Checkered barb
Checkered barb

Checkered barb - Puntius oligolepis

Checkered barb
Checkered barb
Checkered barb - Pictures by

Common name: Checkered barb, checkerboard barb, island barb
Scientific name: Puntius oligolepis
Synonyms: Barbus oliogolepis, Capoeta oligolepis
Size: 5 cm / 2 inches
pH: 6.0 -6 .5
Temperature: 20 - 25 °C (68 - 77 °F )
Hardness: 7 - 12 dH
Lifespan: 8 years (usually only 2-4)

The checkered barb is a small friendly fish that is prefect for any community aquarium with other small species that will not be disturbed by the lively demeanor of this fish. Male checkered barbs can often fight and it is therefore best to keep only one male with several females if you are keeping them in a smaller aquarium. In a larger aquarium you can keep several males and females, provided that the aquarium is properly decorated.

This species originates from Asia where it is found in Indonesia; Sumatra and Malakka. The fish is found in river and lakes throughout its range. Different population shows small dissimilarities in coloration and size.

Two color types are available in the trade. One has a more red color while the other has a more greenish hue to it. Most checkered barbs that are sold have been bred in captivity.

This species have been introduced to Colombia where there are now established populations in the wild. It has also established itself in India.

Aquarium & care

The Checkered barb is a hardy species that can be kept in community aquariums with other small not too aggressive species. This species can be kept in most setups. Dense vegetation along the sides and back is appreciated but is not necessary and will produce a smaller benefit than in many other barb species. Dark bottom substrate and shaded areas can also be beneficial although not necessary. The most important thing to keep in mind is to create a lot of open area for swimming. They prefer clean well oxygenated water and a good filtrating system is highly beneficial.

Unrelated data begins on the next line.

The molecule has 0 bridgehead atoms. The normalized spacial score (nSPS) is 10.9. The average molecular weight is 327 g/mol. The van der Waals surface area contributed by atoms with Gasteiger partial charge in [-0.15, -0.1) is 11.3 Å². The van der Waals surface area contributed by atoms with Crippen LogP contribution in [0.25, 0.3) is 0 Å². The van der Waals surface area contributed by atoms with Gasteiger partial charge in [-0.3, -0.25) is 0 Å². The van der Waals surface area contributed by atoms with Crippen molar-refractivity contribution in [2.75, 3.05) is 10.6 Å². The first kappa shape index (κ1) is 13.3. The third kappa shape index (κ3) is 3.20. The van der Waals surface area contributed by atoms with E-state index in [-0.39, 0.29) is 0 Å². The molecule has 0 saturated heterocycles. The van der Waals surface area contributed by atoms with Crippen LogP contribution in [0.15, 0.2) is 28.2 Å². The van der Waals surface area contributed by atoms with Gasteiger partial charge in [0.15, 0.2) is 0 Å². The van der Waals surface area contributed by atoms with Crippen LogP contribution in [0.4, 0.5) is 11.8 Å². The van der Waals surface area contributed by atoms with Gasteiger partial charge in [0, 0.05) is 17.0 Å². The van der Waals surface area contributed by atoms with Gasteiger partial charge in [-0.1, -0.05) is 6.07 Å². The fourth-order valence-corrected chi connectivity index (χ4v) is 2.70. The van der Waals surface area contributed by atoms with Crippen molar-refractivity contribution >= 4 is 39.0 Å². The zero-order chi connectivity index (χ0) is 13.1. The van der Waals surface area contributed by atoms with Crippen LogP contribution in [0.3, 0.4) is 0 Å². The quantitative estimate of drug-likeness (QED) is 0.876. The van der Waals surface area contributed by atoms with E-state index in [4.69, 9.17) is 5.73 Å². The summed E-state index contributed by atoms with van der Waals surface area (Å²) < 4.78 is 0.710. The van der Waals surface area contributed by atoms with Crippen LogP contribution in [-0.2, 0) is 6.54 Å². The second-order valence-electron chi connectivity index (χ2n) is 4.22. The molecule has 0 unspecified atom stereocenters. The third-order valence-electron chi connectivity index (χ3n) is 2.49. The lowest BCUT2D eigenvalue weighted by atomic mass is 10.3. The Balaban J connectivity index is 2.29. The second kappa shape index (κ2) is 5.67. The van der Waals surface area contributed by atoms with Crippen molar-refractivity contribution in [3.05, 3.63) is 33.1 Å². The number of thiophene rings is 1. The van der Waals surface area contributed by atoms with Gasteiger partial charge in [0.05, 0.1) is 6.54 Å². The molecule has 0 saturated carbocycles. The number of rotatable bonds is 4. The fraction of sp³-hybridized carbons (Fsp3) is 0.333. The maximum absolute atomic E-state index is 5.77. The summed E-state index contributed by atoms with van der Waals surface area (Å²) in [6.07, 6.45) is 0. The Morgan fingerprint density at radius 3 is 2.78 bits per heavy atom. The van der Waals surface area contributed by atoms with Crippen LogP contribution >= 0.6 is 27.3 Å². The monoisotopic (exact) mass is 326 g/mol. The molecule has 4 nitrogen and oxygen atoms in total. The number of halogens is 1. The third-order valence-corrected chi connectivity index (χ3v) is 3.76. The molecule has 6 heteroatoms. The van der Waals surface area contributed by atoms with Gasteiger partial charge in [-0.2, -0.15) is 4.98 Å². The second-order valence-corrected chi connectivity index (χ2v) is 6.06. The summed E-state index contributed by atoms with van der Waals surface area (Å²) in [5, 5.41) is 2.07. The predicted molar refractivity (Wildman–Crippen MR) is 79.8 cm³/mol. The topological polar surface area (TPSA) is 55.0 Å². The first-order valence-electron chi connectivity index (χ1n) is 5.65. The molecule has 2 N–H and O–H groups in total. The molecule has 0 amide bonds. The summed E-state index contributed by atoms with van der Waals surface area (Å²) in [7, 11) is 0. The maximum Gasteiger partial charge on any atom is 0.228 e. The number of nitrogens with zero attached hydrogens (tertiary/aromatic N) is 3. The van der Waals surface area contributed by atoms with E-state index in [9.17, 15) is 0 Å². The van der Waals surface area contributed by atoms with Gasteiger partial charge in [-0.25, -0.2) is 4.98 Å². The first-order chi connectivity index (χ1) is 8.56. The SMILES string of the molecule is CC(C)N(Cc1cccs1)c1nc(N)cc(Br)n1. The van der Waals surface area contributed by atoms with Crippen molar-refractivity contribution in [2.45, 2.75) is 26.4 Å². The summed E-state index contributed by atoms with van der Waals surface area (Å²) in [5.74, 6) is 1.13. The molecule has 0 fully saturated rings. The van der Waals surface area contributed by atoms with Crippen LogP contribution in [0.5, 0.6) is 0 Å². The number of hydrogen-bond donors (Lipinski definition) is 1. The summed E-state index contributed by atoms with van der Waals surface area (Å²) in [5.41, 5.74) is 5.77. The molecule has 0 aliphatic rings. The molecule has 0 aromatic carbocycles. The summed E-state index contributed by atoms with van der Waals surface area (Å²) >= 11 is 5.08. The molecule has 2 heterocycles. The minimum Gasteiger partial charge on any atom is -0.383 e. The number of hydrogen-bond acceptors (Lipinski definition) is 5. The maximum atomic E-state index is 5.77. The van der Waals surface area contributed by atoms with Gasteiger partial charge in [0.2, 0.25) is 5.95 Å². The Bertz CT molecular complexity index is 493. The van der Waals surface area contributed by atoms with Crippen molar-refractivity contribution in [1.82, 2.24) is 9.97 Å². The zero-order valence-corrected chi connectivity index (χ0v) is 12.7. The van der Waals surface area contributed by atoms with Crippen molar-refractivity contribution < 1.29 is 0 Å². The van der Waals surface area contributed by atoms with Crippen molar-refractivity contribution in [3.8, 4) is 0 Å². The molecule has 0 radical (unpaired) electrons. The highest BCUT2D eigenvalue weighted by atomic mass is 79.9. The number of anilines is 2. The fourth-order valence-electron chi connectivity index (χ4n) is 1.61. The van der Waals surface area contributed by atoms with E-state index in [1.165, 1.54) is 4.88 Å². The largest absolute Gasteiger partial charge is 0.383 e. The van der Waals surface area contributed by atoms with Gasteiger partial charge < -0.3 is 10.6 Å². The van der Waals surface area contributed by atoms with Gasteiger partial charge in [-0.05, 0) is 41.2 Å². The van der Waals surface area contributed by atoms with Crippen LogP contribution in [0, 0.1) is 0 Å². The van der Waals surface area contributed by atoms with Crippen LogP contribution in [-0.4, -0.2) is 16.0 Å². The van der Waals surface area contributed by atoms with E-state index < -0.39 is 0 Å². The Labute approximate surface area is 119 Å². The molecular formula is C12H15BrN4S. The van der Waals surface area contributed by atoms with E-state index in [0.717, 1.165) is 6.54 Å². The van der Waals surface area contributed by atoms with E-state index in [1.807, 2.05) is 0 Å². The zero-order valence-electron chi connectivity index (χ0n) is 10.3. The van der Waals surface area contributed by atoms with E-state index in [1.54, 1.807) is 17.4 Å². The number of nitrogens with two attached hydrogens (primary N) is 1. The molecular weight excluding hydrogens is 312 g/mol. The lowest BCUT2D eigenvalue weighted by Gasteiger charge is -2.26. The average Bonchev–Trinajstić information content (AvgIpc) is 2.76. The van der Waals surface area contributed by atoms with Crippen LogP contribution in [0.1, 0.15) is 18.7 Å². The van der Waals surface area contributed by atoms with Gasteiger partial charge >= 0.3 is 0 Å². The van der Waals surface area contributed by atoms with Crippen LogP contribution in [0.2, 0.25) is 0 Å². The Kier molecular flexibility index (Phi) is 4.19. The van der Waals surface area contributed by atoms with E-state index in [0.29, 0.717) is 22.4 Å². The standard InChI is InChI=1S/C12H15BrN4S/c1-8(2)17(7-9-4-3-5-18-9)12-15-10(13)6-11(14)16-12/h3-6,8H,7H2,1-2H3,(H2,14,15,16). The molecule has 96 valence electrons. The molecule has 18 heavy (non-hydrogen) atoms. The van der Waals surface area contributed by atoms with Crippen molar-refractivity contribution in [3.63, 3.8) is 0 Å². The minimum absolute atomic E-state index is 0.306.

Feeding Checkered barb

The Checkered barb is just like most other barbs species omnivorous and very easy to feed in aquariums. They will happily accept most foods you give them and the basis for their diet can be flake food. They should however preferably be given a varied diet including both meaty live and frozen foods as well as vegetables. They will display more vivid colours if given a varied diet.

Sexing Checkered barb

The Checkered barb is very easy to sex. The males are more colorful and have black edges on their dorsal and anal fins. The females are less colorful, often rounder, and have yellowish fins without the distinct black edges seen in males.

Breeding Checkered barb

The Checkered barb is rather easy to breed and is best bred in pairs. Group spawnings often fail since the males fight rather than make love. It is important to keep this fish at colder temperature during a simulated winter if you want them to breed. They might breed without this colder season it is not very common.

Fill a suitable sized breeding aquarium with somewhat acidic water (pH 6.0). The temperature in the aquarium should be kept near 26°C (79°F). A low water level, ideally 10-15 cm (4-6 inches), helps trigger spawning. The bottom of the tank should be covered with a mesh that protects the eggs from the parents as these will eat their own egg and fry. The aquarium should also contain fine leafed plants or spawning mops.

Separate male and female barbs to condition them for spawning. After about 3 weeks of being separate the fish should be ready to spawn if they have been given a good and varied diet with a lot of frozen and live food. Choose the most colorful Checkered barb male and the fattest female for the spawning and move them to the breeding tank. The pair usually spawns the next morning in a plant chosen by the male. Sunlight that hits the aquarium can help trigger spawning. Remove the parents once spawning is completed.

A spawning  can result in up to 300 eggs. The fry hatch in 24-48 hours. Feed the fry infusorians as soon as they are free swimming and switch to newly hatch brine shrimp when they have become large enough to eat them. The fry grow very fast and can reach adulthood in 4-6 months.